Why Watch ‘Grey’s Anatomy’ Reruns in a Hotel Room


We all have our ideas about how life should be lived (and, ideally, enjoyed to the fullest), but only one person is right: me. In this new column, titled “No, but listen” the little rituals that get us through the day will be analyzed – and celebrated – with abandon.

I missed a lot during the first year of the pandemic, a time that I remember as by turns terrifying and boring. I wanted to eat at a restaurant, do karaoke with my friends, hug my extended family…but one thing I didn’t realize was the experience of staying in a hotel. I’m not talking about a fancy hotel or a white lotus– style extended travel sequence; just your average place with a fairly clean bed, free just ok coffee in the morning and – this is the most important part – a TV in the room.

I spend a lot of time in hotels like these – I’m both in a long distance relationship and I live 15 states away from most of my friends and family, and that’s why I feel empowered to share with you the secret to getting the most out of it: Go to bed, order room service if it’s is an option and spend between an hour and a whole day watching Grey’s Anatomy reruns on Lifetime or WE.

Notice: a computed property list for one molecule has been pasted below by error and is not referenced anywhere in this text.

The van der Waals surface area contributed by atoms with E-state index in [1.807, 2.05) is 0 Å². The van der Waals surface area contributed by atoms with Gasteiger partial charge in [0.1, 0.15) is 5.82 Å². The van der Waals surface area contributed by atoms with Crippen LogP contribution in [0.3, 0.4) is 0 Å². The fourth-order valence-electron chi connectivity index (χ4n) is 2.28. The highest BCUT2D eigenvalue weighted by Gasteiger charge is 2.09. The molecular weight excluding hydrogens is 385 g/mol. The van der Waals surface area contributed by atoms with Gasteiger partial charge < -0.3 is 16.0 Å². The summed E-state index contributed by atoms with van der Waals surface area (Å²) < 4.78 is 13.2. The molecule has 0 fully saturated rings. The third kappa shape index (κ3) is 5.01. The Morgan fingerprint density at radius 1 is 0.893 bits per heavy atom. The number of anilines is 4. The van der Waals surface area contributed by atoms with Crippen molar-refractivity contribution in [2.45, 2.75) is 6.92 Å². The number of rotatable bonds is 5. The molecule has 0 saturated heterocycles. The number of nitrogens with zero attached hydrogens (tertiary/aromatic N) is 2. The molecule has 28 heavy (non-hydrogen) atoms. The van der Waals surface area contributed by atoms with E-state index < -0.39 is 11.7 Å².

Here is the beauty of Grey’s Anatomy being pretty much the oldest show in the universe: it was sold into syndication so long ago that there always seems to be a rerun on cable. It doesn’t matter if you’re a longtime fan who’s seen every episode or a casual watcher who vaguely knows the show is about doctors who like to have sex with each other. When you are in a hotel room, the usual rules do not apply and Grey’s Anatomy becomes the most compelling and easy-to-ignore TV program you can stream.

You might be thinking, Hey, I’m not much of a medical drama fan, is it okay if I watch a Law and order raise instead? And while your question is valid, I’m here to tell you that no, it’s not. This has be Grey’s Anatomyand that has be a hotel (don’t even tell me “Airbnb”). Not wanting to overdo it, but Grey’s is like a microcosm of life; it’s vast and messy, and the drama is both unimportant and heart-pounding enough that you really care whether or not Random Featured Extra #1 survives its life-threatening operation.


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